Since the Jan. 18 report where Apple said it sold a record 16 million iPhones last quarter and nearly doubled the sales of iPads, at least five firms have raised their 12-month forecast on the stock to an average price of $467, or a 32 percent increase from here. At that level, Apple’s market value would total $433.7 billion, flying past Exxon Mobil’s current market value of $423.2 billion.
After underestimating iPhone and iPad sales for the last year, analysts as a group have ratcheted their numbers up for Apple this year more than any other technology company, according to analysis by Bespoke Investment Group.
"iPhone sales are tracking above our last forecast, triggering an upward revision in our forecast of phone sales going forward," wrote Charles Wolf, an analyst for Needham, in a report yesterday that placed a $450 price target on the stock. "While the increase in iPhone sales in our new model was relatively modest, it nonetheless added $50 to our price target because of the profitability of the phone. The migration of feature phone users to smartphones accelerated in the second half of 2010, suggesting that even our new forecast could prove to be conservative."
The catalyst driving the most bullishness is the launch of the iPhone on the Verizon network this Thursday.
"Our monthly channel checks indicated continued strong sales of the iPhone4, as it remained by far the top-selling smartphone at AT&T," wrote Canaccord Genuity’s Michael Walkley, who raised his price target on Apple today to $460. "Further, our checks indicated Verizon is planning for strong demand for the CDMA iPhone4 launch."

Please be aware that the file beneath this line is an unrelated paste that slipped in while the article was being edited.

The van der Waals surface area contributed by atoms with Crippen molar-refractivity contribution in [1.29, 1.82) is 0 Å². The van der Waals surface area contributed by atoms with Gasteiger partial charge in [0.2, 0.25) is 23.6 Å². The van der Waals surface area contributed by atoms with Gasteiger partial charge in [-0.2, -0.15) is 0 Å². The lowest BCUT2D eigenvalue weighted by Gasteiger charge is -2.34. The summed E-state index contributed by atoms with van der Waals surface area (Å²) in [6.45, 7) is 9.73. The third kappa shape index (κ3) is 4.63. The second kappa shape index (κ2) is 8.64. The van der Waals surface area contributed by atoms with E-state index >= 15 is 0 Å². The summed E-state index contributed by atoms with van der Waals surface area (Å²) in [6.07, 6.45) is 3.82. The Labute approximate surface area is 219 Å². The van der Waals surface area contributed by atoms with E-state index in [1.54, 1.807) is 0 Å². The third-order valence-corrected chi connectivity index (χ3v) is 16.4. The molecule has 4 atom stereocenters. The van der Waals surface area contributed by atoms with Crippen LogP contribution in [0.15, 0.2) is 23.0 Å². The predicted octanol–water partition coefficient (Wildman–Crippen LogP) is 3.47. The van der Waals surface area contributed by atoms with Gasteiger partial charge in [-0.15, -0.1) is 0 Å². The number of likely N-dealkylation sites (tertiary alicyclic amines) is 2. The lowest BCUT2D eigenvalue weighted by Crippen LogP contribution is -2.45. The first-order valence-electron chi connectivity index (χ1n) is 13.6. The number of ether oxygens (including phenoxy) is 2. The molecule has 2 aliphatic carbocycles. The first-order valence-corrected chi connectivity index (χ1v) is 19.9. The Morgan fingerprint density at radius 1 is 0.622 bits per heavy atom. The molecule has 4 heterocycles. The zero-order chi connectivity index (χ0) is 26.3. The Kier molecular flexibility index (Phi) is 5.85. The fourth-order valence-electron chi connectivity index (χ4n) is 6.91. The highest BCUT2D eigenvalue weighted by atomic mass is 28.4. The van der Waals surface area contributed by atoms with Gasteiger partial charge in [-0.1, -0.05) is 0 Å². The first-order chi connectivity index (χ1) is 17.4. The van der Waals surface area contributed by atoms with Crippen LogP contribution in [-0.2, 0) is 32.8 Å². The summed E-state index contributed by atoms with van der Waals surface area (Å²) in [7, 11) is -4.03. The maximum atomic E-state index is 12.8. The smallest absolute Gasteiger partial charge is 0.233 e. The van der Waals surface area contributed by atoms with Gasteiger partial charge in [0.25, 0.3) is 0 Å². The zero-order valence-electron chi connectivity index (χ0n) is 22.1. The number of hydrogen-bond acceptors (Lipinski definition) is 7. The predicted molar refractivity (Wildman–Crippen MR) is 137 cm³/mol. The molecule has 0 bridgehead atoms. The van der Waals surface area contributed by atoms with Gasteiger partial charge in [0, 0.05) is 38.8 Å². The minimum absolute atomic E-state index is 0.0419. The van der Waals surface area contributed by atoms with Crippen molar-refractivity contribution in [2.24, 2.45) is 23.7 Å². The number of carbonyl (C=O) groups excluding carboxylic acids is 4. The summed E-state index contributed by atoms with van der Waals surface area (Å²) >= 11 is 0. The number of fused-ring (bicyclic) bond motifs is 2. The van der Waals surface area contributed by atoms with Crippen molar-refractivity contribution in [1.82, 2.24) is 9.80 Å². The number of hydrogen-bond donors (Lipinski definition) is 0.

Apple’s stock hit a new all-time high today of $355.12, valuing it at $326.6 billion. Three other analysts have raised their price targets on the stock since its earnings report. RBC raised it to $425 from $395 and increased estimates. Caris & Co. upped its forecast to $450 from $430 citing iPad sales. And the biggest bull, Ticonderoga Securities, slapped a $550 target on Apple, citing future sales in China.
"The Verizon iPhone is being underestimated in my opinion," said Josh Brown, money manager and author of the popular Reformed Broker blog. "Also, the tablet game is only in the 2nd inning. Reminds me of Dell Computer in 1996 – estimates wouldn’t catch up until a couple of years later."
It hasn’t all been up arrows for the stock this year. Apple shares plunged 6 percent on a day in early January after CEO Steve Jobs said he would take a medical leave of absence, leaving COO Tim Cook in charge. Also, bears cite the coming threat of tablets powered by Google’s-Android.
But bulls say Apple will remain the gold standard for tablets in consumers’ eyes, has only begun to crack the international market for its products and has a strong executive bench to continue expanding the ‘Halo’ created by Steve Jobs.
"Analysts are as giddy as you can be, but Apple just keeps surpassing those numbers," said Pete Najarian, co-founder of TradeMonster.com and a ‘Fast Money’ trader.
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John Melloy is the Executive Producer of Fast Money. Before joining CNBC, he was an editor for Bloomberg News, overseeing the U.S. Stock Market coverage team.